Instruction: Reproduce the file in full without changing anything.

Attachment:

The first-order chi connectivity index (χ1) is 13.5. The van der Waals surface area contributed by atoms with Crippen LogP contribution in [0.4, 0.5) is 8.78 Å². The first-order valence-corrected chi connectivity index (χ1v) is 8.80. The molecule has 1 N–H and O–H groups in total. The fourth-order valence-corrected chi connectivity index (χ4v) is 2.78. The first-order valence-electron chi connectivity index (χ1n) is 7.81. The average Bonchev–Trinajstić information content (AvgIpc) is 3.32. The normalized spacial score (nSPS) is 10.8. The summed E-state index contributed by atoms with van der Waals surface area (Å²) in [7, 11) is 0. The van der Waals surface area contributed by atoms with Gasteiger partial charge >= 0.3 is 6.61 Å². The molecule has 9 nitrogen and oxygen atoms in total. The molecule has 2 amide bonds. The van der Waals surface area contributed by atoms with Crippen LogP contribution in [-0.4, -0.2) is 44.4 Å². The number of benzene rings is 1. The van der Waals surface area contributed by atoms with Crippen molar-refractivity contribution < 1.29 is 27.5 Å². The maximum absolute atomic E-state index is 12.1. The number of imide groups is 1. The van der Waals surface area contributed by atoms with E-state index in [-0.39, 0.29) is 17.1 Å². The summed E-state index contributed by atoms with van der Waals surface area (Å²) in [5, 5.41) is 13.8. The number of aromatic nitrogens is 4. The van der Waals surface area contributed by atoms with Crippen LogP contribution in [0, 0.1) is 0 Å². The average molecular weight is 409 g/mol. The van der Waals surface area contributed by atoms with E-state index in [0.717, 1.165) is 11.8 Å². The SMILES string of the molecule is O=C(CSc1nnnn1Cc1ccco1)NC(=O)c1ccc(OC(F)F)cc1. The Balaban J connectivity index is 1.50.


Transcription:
The first-order chi connectivity index (χ1) is 13.5. The van der Waals surface area contributed by atoms with Crippen LogP contribution in [0.4, 0.5) is 8.78 Å². The first-order valence-corrected chi connectivity index (χ1v) is 8.80. The molecule has 1 N–H and O–H groups in total. The fourth-order valence-corrected chi connectivity index (χ4v) is 2.78. The first-order valence-electron chi connectivity index (χ1n) is 7.81. The average Bonchev–Trinajstić information content (AvgIpc) is 3.32. The normalized spacial score (nSPS) is 10.8. The summed E-state index contributed by atoms with van der Waals surface area (Å²) in [7, 11) is 0. The van der Waals surface area contributed by atoms with Gasteiger partial charge >= 0.3 is 6.61 Å². The molecule has 9 nitrogen and oxygen atoms in total. The molecule has 2 amide bonds. The van der Waals surface area contributed by atoms with Crippen LogP contribution in [-0.4, -0.2) is 44.4 Å². The number of benzene rings is 1. The van der Waals surface area contributed by atoms with Crippen molar-refractivity contribution < 1.29 is 27.5 Å². The maximum absolute atomic E-state index is 12.1. The number of imide groups is 1. The van der Waals surface area contributed by atoms with E-state index in [-0.39, 0.29) is 17.1 Å². The summed E-state index contributed by atoms with van der Waals surface area (Å²) in [5, 5.41) is 13.8. The number of aromatic nitrogens is 4. The van der Waals surface area contributed by atoms with Crippen LogP contribution in [0, 0.1) is 0 Å². The average molecular weight is 409 g/mol. The van der Waals surface area contributed by atoms with E-state index in [0.717, 1.165) is 11.8 Å². The SMILES string of the molecule is O=C(CSc1nnnn1Cc1ccco1)NC(=O)c1ccc(OC(F)F)cc1. The Balaban J connectivity index is 1.50.